Pheromones and pheromone receptors have long been known to affect virulence of the opportunistic pathogen Cryptococcus neoformans, yet it is still entirely unclear how the biological ramifications of pheromone signaling affect pathogenesis. The Nielsen laboratory has shown that production of a newly characterized cell type - referred to as "titan cells" - is altered by pheromone sensing. Over-production of titan cells is correlated with reduced CNS penetration. The objective of this application is to define the role of titan cells in pathogenesis and how pheromone signaling alters titan cell production. The central hypothesis of our application is that the pheromone signaling cascade, in conjunction with other signaling components, regulates titan cell formation, which affects subsequent dissemination to the CNS. The rationale for the proposed research is that, once the role of titan cells in pathogenesis and how they are regulated is known, titan cell production can be targeted in new and innovative approaches for the prevention and treatment of cryptococcosis. We plan to test our central hypothesis and accomplish the objective of this application by pursuing the following specific aims: 1) Establish the role of titan cells in pathogenesis, and 2) Identify signaling pathways involved in titan cell formation. The expected outcomes of this research are to answer the long-standing question of why pheromone signaling affects pathogenesis in C. neoformans, to define the effect of titan cell production on pathogenesis, to identify signals that lead to titan cell production, and to understand titan cell formation and replication. Such results will have an important positive impact, because identified signaling components and/or downstream targets important for titan cell formation are expected to provide new targets for preventative and therapeutic interventions that will aid HIV/AIDS patients. We expect our contribution to be a detailed understanding of how signal transduction cascades regulate titan cell formation and how titan cell formation affects subsequent cell dissemination to the CNS. The proposed research is significant because it is expected to provide knowledge about titan cell formation, regulation, and pathogenesis that will enhance our understanding of the fundamental requirements for cryptococcal disease and allow titan cells to be targeted by antifungal therapy.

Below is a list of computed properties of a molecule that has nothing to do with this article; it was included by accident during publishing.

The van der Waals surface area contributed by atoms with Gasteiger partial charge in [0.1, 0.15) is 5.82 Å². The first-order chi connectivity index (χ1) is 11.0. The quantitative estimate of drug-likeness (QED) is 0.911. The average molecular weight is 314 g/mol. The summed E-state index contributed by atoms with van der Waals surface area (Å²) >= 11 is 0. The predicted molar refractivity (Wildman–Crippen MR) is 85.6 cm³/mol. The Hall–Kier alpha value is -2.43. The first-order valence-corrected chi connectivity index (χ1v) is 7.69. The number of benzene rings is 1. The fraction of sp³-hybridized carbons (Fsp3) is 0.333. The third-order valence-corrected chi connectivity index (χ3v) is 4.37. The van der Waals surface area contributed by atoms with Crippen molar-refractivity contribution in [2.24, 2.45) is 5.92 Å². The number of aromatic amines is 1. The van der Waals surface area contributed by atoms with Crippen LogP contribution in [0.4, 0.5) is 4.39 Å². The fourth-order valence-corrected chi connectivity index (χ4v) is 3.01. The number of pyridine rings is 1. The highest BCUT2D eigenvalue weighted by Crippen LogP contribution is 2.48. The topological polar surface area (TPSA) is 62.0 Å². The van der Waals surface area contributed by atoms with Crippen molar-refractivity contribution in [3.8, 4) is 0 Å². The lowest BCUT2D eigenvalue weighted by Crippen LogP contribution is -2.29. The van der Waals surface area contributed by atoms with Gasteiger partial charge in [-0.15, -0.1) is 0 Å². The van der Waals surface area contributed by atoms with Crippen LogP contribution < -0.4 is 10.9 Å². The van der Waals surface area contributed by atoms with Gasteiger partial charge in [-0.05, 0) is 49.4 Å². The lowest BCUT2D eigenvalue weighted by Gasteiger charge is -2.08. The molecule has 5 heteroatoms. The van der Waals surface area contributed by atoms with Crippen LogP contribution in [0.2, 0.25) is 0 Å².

Public Health Relevance

A leading cause of death in AIDS patients is meningitis caused by the opportunistic fungus Cryptococcus neoformans. In order to reduce disease prevalence we need to understand how this organism causes disease. This proposal studies morphological changes in response to the host environment. Once we know how C. neoformans is able to grow and survive in the host, we can develop treatment strategies that block this process.

National Institute of Health (NIH)
National Institute of Allergy and Infectious Diseases (NIAID)
Research Project (R01)
Project #
Application #
Study Section
AIDS-associated Opportunistic Infections and Cancer Study Section (AOIC)
Program Officer
Duncan, Rory A
Project Start
Project End
Budget Start
Budget End
Support Year
Fiscal Year
Total Cost
Indirect Cost
University of Minnesota Twin Cities
Schools of Medicine
United States
Zip Code